Goldman Sachs courts young talent with a more casual dress code

The investment bank, known for its buttoned-up image, is relaxing its dress code to attract Generations Y and Z. Will an updated brand persona fly with older, established clients?


Goldman Sachs is making a major change to its branding: Employees can now wear khakis.

The titan of Wall Street has long been known for suits and ties, enforcing a strict dress code across its many offices. However, the company had started to relax the dress code in its tech division to attract young programmers and stay competitive with workplaces like Facebook and Google.

Now the company is rolling out changes across the board.

Reuters reported:

Historically known as a white-shoe investment bank, Goldman Sachs traditionally required formal business attire. But since 2017, the bank began relaxing its dress code for employees in the technology division and other new digital businesses. This created a divide in the workforce as clear as denim versus pinstripes.

Like other Wall Street banks, Goldman has been competing to secure the best employees. Large technology firms and hedge funds often have more relaxed offices and perks.

Tuesday’s announcement was also meant to bring the bank’s traditional policies up to date for its younger workforce. More than 75 percent of Goldman employees are members of the Millennial or Gen Z generations—people born after 1981.

The memo to employees promised to rely on personal responsibility instead of hard and fast do’s and don’ts.

The New York Post reported:

The memo declined to get into specifics and instead left it up to individual employees to decide what’s appropriate under the new code.

“All of us know what is and is not appropriate for the workplace,” the memo read, according to Reuters.

It also included a reminder for employees to dress in line with clients’ expectations.

“Of course, casual dress is not appropriate every day and for every interaction, and we trust you will consistently exercise good judgment in this regard,” the memo said.

The move signals an effort by the bank’s leaders to change the culture of the storied company.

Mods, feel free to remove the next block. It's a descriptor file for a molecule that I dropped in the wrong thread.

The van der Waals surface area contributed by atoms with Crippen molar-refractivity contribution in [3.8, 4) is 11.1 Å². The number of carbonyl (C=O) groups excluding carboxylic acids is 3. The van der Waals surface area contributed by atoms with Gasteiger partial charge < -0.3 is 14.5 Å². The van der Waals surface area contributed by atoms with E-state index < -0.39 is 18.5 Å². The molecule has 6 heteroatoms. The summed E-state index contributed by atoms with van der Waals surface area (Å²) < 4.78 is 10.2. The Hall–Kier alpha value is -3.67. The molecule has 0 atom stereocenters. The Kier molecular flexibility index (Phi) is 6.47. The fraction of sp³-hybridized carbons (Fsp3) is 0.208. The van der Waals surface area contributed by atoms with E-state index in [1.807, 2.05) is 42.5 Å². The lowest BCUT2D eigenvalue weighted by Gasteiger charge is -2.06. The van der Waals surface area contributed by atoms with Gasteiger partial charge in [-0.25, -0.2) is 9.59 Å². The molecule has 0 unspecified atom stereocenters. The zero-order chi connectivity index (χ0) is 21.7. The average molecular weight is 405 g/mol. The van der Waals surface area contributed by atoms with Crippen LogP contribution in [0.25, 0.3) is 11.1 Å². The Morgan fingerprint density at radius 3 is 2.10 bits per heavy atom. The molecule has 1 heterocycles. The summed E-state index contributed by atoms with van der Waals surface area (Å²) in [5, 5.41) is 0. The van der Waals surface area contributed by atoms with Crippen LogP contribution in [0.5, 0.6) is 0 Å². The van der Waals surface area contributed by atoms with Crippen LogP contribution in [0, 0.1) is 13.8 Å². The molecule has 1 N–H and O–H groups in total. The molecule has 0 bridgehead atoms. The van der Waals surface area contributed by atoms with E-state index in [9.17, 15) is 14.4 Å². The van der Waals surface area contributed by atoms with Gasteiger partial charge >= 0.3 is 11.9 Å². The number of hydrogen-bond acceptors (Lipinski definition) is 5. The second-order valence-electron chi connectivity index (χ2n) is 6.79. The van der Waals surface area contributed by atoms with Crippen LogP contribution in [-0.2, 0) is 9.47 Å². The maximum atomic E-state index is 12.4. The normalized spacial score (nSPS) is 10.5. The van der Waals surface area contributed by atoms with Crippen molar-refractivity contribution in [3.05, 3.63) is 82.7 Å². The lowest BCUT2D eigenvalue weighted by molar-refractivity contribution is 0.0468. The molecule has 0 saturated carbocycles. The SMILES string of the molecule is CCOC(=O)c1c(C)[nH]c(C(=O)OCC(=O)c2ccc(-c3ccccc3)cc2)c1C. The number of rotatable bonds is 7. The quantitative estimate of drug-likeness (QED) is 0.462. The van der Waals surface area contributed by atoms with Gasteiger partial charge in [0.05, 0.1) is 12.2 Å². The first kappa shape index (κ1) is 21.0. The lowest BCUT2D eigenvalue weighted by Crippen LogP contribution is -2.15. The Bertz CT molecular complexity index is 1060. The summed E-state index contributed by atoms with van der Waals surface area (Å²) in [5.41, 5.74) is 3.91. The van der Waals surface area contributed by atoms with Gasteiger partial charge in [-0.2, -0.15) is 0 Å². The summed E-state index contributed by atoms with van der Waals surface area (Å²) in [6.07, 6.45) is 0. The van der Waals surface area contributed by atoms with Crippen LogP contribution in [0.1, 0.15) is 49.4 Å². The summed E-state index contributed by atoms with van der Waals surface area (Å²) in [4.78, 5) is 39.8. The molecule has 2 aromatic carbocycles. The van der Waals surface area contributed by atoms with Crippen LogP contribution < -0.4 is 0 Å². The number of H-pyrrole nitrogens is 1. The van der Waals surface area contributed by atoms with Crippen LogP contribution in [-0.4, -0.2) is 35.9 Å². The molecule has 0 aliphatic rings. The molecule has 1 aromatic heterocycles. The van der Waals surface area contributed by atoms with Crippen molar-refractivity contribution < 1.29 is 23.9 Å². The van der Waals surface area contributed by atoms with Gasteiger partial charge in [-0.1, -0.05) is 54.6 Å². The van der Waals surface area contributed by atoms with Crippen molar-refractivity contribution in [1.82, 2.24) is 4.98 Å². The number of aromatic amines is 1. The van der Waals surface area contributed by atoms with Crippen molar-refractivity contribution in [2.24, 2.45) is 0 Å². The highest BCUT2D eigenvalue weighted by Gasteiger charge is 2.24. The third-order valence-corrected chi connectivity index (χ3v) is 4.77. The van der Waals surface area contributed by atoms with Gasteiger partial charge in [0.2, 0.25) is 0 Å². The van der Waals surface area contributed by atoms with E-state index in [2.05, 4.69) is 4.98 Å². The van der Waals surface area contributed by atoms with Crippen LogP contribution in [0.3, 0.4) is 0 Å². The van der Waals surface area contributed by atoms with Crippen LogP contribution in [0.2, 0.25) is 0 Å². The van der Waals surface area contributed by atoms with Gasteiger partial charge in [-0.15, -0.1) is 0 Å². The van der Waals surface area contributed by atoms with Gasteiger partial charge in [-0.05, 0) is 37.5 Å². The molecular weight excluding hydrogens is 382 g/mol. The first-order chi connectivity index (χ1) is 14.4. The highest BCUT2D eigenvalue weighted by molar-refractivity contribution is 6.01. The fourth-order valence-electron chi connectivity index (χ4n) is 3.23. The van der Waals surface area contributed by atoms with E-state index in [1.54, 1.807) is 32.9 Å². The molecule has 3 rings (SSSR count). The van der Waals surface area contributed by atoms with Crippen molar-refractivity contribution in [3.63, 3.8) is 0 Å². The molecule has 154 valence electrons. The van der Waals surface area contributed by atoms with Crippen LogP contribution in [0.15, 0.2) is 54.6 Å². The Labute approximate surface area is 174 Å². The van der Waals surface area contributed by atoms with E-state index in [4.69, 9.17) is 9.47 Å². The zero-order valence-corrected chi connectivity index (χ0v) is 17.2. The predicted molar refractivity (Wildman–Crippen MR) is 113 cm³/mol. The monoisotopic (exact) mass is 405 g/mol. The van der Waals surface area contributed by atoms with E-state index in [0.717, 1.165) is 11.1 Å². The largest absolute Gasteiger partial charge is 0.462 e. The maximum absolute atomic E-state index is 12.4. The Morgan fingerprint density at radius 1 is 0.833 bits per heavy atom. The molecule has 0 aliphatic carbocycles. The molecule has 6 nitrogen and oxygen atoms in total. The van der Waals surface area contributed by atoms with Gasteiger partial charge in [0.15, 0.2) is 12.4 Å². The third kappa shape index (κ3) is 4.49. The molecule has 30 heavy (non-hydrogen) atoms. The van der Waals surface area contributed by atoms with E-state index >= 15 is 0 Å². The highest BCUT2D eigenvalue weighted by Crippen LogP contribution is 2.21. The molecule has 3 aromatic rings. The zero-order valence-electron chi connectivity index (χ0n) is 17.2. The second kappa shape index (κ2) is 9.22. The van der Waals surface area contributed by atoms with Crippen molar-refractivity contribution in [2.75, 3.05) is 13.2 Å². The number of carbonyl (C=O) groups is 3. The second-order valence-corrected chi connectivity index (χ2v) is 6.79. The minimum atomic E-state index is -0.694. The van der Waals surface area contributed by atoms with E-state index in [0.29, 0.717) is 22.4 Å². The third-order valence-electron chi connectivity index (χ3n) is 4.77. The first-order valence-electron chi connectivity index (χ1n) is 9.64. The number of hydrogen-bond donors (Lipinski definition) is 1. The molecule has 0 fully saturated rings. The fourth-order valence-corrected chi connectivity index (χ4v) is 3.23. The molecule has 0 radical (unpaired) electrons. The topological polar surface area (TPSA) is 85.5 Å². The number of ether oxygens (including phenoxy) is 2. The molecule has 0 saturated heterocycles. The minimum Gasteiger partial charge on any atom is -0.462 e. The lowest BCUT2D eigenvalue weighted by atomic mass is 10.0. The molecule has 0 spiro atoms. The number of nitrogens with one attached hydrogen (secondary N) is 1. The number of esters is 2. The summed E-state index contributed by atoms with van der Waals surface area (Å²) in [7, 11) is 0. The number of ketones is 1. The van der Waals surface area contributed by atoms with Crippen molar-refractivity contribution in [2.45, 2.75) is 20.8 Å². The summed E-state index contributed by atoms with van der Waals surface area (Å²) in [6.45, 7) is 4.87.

BBC reported:

[CEO David Solomon] – also an electronic dance DJ – marks a new era of leadership for Goldman Sachs after 12 years under the helm of Lloyd Blankfein.

He has promised more transparency while the bank has also made strides into retail banking.

Goldman Sachs, the world’s most influential investment bank, has faced criticism for its role in the global financial and euro zone debt crises.

It was famously described by Rolling Stone magazine as the “great vampire squid wrapped around the face of humanity” for its relentless pursuit of money.

The response has been mixed on social media. Some see the changes as long overdue, while others see them as a departure from a well-established brand image.

The news is a reminder of how internal culture is a part of public perception and brand image. Something as simple as an employee dress code can have major impact on how outsiders perceive your organization.

The changes also provide an opportunity for Goldman Sachs to burnish a brand that has become tarnished over the last 20 years.

Bloomberg wrote:

A decade ago, Goldman Sachs became shorthand for politicians demonizing Wall Street greed as a cause of the financial crisis. On top of that obstacle, the industry’s thicket of regulations and decades-old mainframe infrastructure made it seem stodgy to a generation of computer scientists looking to move fast and break things. With the backlash mounting over Facebook Inc.’s sale of consumer data, Amazon’s influence over a struggling brick-and-mortar retail industry and Apple Inc.’s creation of allegedly addictive devices, finance may be becoming an easier sell.

That’s not to say there isn’t more work to do. Winner acknowledged that the firm’s intense focus on reaching consensus can be frustrating. And many employees in other parts of the bank remain skeptical, though they’re coming around, he said. Adding new colleagues used to doing things differently should help, he said.

“This is a big company, making a strategic change,” Winner said. “The simple thing would be to recruit a team from all the big financial players. But we’re specifically recruiting from Silicon Valley. And big tech.”

What do you think of the company’s changes, PR Daily readers?

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